The Iraq war has become for many of us a newspaper headline or television sound bite, a point of political debate, a military operation reassuringly remote from our own homes and offices.
But for Emory alumni among the nearly 150,000 U.S. troops stationed in Iraq and Afghanistan, the danger is very real and the hope for peace, elusive.
This war is different from other conflicts because the “kill zone” is everywhere, says Emory psychologist Barbara Rothbaum. “No place is safe, you can be walking down the street and get hit,” she says. “You can’t predict where the danger is, and that’s very hard on soldiers.”
First Lieutenant Justin Wong 01Ox 03C knows that his office in the former Republican Presidential Palace is a relatively safe oasis inside the heavily reinforced International Zone, but attacks just outside the compound are commonplace. Wong recently e-mailed Emory Magazine a photo he took of a bomb detonating near his office, grey smoke rising like a storm cloud over palm trees and razor wire fencing.
“This was a car bomb that was thankfully found and exploded by the bomb squad,” says Wong, who admits to being tense enough during his trips from his living quarters to the palace to keep a magazine in his M-9 for the walk. “There was this taxi that pulled a quick U-turn near me and . . . made for a little adrenaline rush.”
As the article that begins on page xx reveals, Emory alumni who have chosen to serve and work in Iraq and Afghanistan do so at great personal risk. And unlike draftees during the Vietnam era, many of whom were poor and uneducated, they had choices other than the path that led to an armed conflict in a distant land.
Wong, for example, was an economics major and political science minor at Emory, and he plans to pursue a law degree and a master’s degree in urban planning after he returns from Iraq.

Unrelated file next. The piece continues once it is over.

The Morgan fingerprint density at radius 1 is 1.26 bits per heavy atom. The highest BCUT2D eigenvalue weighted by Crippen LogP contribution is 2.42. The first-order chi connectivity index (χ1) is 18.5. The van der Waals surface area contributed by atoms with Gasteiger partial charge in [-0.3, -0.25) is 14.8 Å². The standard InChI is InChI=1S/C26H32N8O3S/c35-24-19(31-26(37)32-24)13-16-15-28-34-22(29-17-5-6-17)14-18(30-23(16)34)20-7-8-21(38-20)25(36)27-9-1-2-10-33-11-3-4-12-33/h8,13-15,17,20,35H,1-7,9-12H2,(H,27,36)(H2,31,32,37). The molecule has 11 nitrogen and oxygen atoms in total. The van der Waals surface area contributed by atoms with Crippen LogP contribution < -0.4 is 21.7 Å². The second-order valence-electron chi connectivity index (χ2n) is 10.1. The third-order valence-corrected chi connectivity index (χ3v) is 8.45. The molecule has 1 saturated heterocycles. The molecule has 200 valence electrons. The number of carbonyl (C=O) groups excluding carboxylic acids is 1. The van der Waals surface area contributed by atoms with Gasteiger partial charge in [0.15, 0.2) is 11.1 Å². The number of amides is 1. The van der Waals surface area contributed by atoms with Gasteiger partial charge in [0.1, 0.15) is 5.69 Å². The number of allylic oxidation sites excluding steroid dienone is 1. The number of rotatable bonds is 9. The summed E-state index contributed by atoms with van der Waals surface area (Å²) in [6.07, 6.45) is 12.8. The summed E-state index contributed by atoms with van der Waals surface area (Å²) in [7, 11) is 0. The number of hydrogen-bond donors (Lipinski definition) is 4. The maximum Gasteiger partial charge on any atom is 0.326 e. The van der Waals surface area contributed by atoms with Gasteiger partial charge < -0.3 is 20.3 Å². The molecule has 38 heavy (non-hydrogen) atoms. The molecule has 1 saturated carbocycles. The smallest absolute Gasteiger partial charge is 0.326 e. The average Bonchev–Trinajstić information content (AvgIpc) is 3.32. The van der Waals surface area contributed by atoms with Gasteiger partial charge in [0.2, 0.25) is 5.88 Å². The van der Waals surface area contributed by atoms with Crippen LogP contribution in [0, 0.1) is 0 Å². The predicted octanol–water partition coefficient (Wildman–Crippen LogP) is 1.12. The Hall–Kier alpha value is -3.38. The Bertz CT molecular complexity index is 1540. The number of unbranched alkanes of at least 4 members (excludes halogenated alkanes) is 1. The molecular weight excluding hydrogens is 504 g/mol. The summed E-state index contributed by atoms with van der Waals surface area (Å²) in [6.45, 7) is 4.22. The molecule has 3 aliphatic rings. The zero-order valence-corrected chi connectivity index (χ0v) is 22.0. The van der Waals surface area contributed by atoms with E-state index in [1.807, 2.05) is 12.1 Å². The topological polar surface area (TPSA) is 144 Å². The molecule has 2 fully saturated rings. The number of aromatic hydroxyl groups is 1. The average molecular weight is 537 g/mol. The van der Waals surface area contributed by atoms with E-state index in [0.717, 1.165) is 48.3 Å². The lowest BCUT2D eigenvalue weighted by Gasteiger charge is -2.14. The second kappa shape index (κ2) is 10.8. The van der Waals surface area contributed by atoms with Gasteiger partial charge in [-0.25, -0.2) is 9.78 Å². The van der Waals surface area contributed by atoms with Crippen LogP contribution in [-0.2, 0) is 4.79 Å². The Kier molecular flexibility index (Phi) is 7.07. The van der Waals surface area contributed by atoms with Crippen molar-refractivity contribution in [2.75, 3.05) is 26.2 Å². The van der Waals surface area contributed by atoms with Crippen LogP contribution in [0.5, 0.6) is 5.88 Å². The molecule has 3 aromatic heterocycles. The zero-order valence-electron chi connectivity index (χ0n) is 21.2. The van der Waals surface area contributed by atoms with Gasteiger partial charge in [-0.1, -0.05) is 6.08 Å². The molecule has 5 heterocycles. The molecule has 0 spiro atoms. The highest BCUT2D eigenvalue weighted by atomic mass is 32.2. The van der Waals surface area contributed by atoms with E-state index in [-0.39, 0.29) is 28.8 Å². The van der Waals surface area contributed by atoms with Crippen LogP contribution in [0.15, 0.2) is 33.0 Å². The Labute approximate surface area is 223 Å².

He grew up in Largo, Florida, where his parents owned a popular Chinese restaurant named Ming Dynasty for nearly twenty-five years. His mom is from Iowa and his dad is from China. His decision to join the Air Force, Wong says, grew out of this heritage as well as a firm belief that the military should be a cross-section of the population.
“The way to address the complaint that the war is fought by those less fortunate,” he says, “is for those more fortunate also to serve.”
To place oneself in harm’s ways seems a nostalgic ideal more associated with the “Greatest Generation” than GenXers. But Wong unabashedly uses words like “courage” and “honor” to describe the young soldiers he’s come to know.
Emory alumni who are serving in the Middle East as surgeons, soldiers, psychological operatives, and chaplains are proud of the work they have done in the midst of chaos, uncertainty, and fear.
Amid the dangers, they have found hope in the camaraderie of soldiers trying to right an overturned Humvee, the smiles of Afghani children playing with a new soccer ball, prayers murmured in a makeshift chapel, and the sight of the Milky Way from the roof of a desert hut.
They speak of a deep desire to help local Iraqis and Afghanis—those for whom the conflict zone is home—by providing medical care, resources, job opportunities, and protection from the ubiquitous cycle of violence and despair.
“People who have a stake in their government, who have a future,” writes Wong in an e-mail home, “do not strap bombs to their backs to blow themselves up.” —MJL